Let’s talk about… #NotAllMen

#NotAllMen? How discussion on women’s safety gets derailed

The weight of the tragedy of Ashling Murphy’s murder in Tullamore on Wednesday of last week has been felt across the nation, and in the days since, an outpouring of condolences and sympathy has been expressed towards those who knew her in recognition of the unimaginable grief they must be dealing with. The loss of a loved one is an incredibly difficult thing to go through in any circumstances, and like the rest of the country, my thoughts are with her family and friends.

  The tragedy has shone a light on the realities of femicide in Ireland and the disproportionate dangers women are facing in their day-to-day lives. Despite increased awareness around women’s issues and the progress that we have seen in more recent years, women’s safety and their freedom to go about their daily lives without harassment/assault remains far from assured.

  Given the circumstances of last week’s tragedy, a lot of discussion has been generated across the country around these issues of femicide and women’s safety. However, while topics such as these deserve to be given due focus, and while open discussion is key to raising awareness and instigating change, it seems that a lot of these conversations are getting derailed straight out of the gate.

  For instance, there’s the phrase that somehow never seems to escape discussions on women’s safety – ‘not all men’. The expression is a rebuttal directed towards generalised statements about the dangers affecting women, emphasising that ‘not all men’ commit violent crimes or harass women, that it is only ‘the bad few’.

  The problem, of course, is that no one is arguing with any sincerity that every single man harasses or assaults women. Yet, the distinction is always brought up – as soon as the topic of women’s safety is raised, we are urged to remember that ‘not all men’ hurt women. We are urged to pause our grieving, anger, and fear, to clarify what is already obvious to everyone. All that sentiments like ‘not all men’ achieve in doing is distracting from the important issue at hand, and it is incredibly worrying to see how often the immediate response to women being in danger is for people to become defensive of men. At its core, the expression ‘not all men’ reveals a clear prioritisation of men’s reputation – the need to be deemed ‘one of the good ones’ – over the lives and safety of women.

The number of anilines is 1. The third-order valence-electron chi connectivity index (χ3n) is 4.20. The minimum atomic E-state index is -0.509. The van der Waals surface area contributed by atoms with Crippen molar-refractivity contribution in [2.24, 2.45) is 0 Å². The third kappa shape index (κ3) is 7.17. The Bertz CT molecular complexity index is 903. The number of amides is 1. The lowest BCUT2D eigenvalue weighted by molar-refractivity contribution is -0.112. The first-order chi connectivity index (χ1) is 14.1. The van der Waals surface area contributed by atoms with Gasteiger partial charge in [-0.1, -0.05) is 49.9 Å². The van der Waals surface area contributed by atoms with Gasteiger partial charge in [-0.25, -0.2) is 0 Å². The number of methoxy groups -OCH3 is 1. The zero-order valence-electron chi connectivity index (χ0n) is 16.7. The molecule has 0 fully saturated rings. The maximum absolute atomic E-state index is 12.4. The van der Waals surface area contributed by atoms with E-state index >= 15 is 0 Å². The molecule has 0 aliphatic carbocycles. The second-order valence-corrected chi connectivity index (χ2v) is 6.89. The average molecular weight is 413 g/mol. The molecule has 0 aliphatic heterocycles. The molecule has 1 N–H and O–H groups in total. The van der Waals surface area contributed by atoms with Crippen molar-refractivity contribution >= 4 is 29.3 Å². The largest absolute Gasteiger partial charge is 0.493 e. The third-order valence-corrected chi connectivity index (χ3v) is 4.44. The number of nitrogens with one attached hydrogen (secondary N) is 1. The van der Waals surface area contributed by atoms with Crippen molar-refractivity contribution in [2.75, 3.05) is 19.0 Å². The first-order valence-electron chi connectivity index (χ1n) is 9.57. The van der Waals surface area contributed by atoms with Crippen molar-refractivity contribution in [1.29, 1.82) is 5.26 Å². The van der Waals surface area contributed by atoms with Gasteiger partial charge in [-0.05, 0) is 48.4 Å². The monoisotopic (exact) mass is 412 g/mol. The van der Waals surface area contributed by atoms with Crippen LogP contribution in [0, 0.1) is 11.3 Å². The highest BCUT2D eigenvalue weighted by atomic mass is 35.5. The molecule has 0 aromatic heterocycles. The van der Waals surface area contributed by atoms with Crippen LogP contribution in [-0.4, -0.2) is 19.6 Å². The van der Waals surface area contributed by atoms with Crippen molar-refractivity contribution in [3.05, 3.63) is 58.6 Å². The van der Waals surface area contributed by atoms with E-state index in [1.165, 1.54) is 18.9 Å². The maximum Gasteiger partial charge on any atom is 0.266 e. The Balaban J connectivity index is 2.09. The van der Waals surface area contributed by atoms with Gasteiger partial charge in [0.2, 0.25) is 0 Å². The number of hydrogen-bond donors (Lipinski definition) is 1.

Outside of ‘not all men’s habit of stealing focus away from important issues, one of the most disheartening implications of the phrase is the presumption that there are two groups of men – the good ones and the bad ones – and that the person repeating the phrase lies firmly in the ‘good ones’ category. The idea is: “It’s unfair to generalise men as bad, because not all men are bad… including me”. However, that presumption – that you play no part in the imbalance because you don’t actively hurt women – is a dangerous and naïve one.

  Like many others, Irish society is one with deep patriarchal roots. Many of the things that define us as a country have historically excluded women (such as sport, the Church, rural living, pub culture etc), and the impact of this perseveres today. Despite progress, men remain the default and women are accommodated.

  The issue is that these problems don’t go away easily – they require critical discussion and individual introspection in order to be dealt with effectively. Casual instances of sexism all feed into the larger problem, and people need to be critical of the impact their daily actions have, down to every ‘harmless’ joke. If you presume you’re one of the ‘good ones’, you won’t be willing to do better. You won’t genuinely listen to people’s lived experiences and face the truth of how you feed into the problem, and nothing will change.

  On paper, we are a progressive country continually striving to treat all our people better, but in everyday Irish society, men are actively protected and everyone else is not. No, not all men commit violent crimes against women, but yes, all men benefit from the same deeply embedded patriarchy that harms these women.

  All that women are asking for is to have their lived experiences listened to. It is incredibly upsetting to have these issues affect your daily life, and to never feel they’re being addressed properly, never with enough seriousness, enough attention, enough nuance. It is heartbreaking to know that people only begin to pay attention to women’s experiences when a tragedy occurs.

  No woman is unfamiliar with the feeling of being fearful of her own safety, even more so when a tragedy like this occurs. It’s important that their voices and their experiences are magnified during times like this, that we take the time to listen to women and trust in what they’re saying. It’s important not to let these conversations get derailed, because the space to have them doesn’t come by often.